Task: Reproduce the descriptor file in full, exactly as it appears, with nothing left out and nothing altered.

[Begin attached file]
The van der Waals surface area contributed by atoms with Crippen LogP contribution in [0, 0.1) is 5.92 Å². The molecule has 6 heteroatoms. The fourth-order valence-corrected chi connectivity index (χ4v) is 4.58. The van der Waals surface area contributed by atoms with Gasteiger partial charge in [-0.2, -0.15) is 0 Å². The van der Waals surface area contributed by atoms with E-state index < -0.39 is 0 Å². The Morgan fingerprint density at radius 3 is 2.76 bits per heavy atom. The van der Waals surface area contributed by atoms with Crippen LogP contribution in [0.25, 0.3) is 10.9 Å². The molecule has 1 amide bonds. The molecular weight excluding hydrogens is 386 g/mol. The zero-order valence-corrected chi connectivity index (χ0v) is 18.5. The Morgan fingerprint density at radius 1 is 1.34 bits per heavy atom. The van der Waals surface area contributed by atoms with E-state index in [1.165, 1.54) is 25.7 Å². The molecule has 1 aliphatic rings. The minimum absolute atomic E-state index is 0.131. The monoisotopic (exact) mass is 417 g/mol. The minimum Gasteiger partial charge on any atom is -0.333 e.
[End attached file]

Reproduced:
The van der Waals surface area contributed by atoms with Crippen LogP contribution in [0, 0.1) is 5.92 Å². The molecule has 6 heteroatoms. The fourth-order valence-corrected chi connectivity index (χ4v) is 4.58. The van der Waals surface area contributed by atoms with Gasteiger partial charge in [-0.2, -0.15) is 0 Å². The van der Waals surface area contributed by atoms with E-state index < -0.39 is 0 Å². The Morgan fingerprint density at radius 3 is 2.76 bits per heavy atom. The van der Waals surface area contributed by atoms with Crippen LogP contribution in [0.25, 0.3) is 10.9 Å². The molecule has 1 amide bonds. The molecular weight excluding hydrogens is 386 g/mol. The zero-order valence-corrected chi connectivity index (χ0v) is 18.5. The Morgan fingerprint density at radius 1 is 1.34 bits per heavy atom. The van der Waals surface area contributed by atoms with E-state index in [1.165, 1.54) is 25.7 Å². The molecule has 1 aliphatic rings. The minimum absolute atomic E-state index is 0.131. The monoisotopic (exact) mass is 417 g/mol. The minimum Gasteiger partial charge on any atom is -0.333 e.